Magazine article The Spectator

The Message of Martin Bell's Fate: Don't Mess with New Labour

Magazine article The Spectator

The Message of Martin Bell's Fate: Don't Mess with New Labour

Article excerpt

Kelvin MacKenzie, who has been running Mirror Group's newspapers for little more than a week, appears to have wrought amazing changes at the Mirror. He has galvanised his old protege, Piers Morgan, the paper's editor. Almost every day brings a new scoop.

It was the Mirror which broke the story about Martin Bell, revealing that the Independent MP had omitted to declare a 9,389 bill for legal expenses which had been footed by Labour and the Liberal Democrats. The Mirror was first off the block with a story about cash flow problems in Sir Elton John's companies. It was also first to interview Anne Bullen, the secretary fired by Robin Cook, who alleges that the plan, later abandoned, was to give her job to Mr Cook's mistress, Gaynor Regan.

All very hot stories presented in a dramatic way carrying Mr MacKenzie's imprimatur. With the paper's sales sinking, Mr MacKenzie has gone with the oldfashioned idea that good stories sell newspapers. Let's hope he's right. The Mirror has spent the last 20 years as a poor imitation of the Sun, during which time it has lost half its sales. How glorious it would be if MacKenzie, a former editor of the Sun, helped the Mirror find a new identity.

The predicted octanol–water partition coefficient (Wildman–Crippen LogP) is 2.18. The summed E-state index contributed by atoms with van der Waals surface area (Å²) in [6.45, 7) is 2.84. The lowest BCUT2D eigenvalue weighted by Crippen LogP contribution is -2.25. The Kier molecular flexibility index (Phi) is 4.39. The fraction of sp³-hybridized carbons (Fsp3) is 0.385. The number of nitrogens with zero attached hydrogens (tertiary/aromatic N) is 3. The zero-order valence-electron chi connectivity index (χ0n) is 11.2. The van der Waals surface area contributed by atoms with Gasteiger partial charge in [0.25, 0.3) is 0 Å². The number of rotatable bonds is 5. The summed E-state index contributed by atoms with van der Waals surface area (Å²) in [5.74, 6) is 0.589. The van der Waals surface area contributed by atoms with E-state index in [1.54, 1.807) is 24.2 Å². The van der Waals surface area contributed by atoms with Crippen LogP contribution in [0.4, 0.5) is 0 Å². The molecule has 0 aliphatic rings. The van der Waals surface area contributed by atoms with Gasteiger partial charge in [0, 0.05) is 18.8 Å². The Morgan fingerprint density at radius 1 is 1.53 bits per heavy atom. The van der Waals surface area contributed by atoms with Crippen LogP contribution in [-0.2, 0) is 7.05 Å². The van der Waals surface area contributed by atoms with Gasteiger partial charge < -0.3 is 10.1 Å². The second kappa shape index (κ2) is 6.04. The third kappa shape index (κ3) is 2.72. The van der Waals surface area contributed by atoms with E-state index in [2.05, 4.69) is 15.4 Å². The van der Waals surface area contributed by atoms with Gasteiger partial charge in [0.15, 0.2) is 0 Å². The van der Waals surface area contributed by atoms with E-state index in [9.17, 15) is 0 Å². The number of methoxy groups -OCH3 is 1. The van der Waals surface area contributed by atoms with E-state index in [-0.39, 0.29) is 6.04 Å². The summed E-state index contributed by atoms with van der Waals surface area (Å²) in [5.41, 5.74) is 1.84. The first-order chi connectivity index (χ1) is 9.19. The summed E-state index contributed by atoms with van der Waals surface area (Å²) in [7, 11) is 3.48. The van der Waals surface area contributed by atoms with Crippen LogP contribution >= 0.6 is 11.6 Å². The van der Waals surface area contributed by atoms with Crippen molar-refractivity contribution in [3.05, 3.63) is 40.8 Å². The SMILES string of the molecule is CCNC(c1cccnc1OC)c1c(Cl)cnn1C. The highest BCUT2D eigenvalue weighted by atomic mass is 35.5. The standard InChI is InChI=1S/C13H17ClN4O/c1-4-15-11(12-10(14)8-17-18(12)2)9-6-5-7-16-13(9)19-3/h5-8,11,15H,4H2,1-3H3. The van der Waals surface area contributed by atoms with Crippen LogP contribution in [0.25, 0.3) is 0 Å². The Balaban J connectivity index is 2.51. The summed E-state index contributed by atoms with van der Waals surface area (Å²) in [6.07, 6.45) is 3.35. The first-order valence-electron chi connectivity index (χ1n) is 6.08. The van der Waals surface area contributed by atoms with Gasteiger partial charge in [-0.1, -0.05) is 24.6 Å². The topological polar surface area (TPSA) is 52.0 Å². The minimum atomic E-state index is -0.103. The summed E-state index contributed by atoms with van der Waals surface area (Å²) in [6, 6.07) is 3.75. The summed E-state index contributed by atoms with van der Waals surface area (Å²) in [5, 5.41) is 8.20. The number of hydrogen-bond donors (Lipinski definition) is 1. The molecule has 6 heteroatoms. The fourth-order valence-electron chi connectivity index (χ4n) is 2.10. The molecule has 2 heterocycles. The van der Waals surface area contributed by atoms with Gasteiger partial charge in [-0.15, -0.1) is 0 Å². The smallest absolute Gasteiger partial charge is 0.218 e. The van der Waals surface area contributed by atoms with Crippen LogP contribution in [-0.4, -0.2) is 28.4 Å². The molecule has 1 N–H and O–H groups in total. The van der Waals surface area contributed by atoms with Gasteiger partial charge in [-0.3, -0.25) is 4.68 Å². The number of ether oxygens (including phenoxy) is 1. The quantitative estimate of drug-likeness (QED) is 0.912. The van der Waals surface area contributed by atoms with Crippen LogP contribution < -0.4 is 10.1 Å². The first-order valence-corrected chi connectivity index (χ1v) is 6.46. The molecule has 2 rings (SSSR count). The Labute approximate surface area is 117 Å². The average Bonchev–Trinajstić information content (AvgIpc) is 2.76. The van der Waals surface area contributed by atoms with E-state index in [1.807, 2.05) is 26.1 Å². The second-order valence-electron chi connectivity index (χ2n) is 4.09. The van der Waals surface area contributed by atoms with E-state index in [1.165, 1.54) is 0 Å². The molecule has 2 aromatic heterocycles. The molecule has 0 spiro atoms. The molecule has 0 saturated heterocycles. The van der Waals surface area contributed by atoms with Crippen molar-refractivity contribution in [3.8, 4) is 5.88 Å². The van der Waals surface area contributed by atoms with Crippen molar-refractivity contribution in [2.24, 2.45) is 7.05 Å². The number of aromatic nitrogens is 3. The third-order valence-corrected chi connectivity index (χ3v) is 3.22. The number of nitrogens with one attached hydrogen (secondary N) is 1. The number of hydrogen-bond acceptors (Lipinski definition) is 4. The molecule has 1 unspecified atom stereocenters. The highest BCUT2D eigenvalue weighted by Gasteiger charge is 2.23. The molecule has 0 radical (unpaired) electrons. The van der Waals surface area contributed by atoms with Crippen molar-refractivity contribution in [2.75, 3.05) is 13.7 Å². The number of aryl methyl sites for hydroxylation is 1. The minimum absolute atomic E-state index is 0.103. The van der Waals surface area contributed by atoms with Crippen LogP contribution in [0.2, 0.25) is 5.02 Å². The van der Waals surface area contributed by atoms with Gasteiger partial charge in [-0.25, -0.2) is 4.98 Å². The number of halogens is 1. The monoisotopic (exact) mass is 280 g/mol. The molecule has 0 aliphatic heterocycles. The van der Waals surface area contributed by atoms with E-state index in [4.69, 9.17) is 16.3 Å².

One story reflected no discredit on the Mirror but a great deal on the source that provided it. I mean the piece about Martin Bell. It was extremely detailed and correct in almost every respect. The solicitors Nicolson, Graham and Jones had advised that Mr Bell should stand in Tatton as an Independent rather than an `anti-sleaze' candidate on the basis that his opponent, Neil Hamilton, had not been convicted of any offence. The bill for this word of caution was 8,000 plus VAT, rather steep, I would have thought. It was met by Labour and the Lib-Dems, and not declared by Mr Bell.

How did the Mirror obtain this story? A careful reading provides no clue. Sources are not even hinted at. We can be pretty sure that Nicolson, Graham and Jones had no wish to advertise how much they can charge for what would seem a pretty straightforward piece of advice. The LibDems had no cause to embarrass Mr Bell, whom they find a sympathetic, if somewhat ineffectual, colleague. Only Labour had a motive, and it seems certain that Labour dished poor Mr Bell.

He had made the mistake of annoying the party's apparatchiks. During the brouhaha over Bernie Ecclestone, the Formula One boss who had donated 1 million to the Labour party, Mr Bell rose to his feet in the Commons and asked Mr Blair what was deemed a rather embarrassing, as well as impertinent, question. `Doesn't the appearance of wrongdoing do almost as much damage as the wrongdoing itself?' It was the only time that Mr Bell has made his mark as an MP. If we think back, it is Mr Bell's sepulchral stare, rather than any Tory criticisms, that lodge in the mind.

Mr Blair's abrasive press secretary, Alastair 'Bruiser' Campbell, rarely forgets a slight. There is a school of thought which believes that after a suitable period of time had elapsed he decided to pay back Mr Bell by telling a Mirror reporter, Will Woodward, about the legal bill. The disclosure would do very little, if any, damage to Labour, since it was already known that the party's candidate had stood aside for Mr Bell and its part-payment of the legal bill was consonant with that, but it would deal Mr Bell's image a heavy blow.

On Monday Mr Campbell telephoned Mr Bell to deny suggestions that Labour had leaked the story to the Mirror. …

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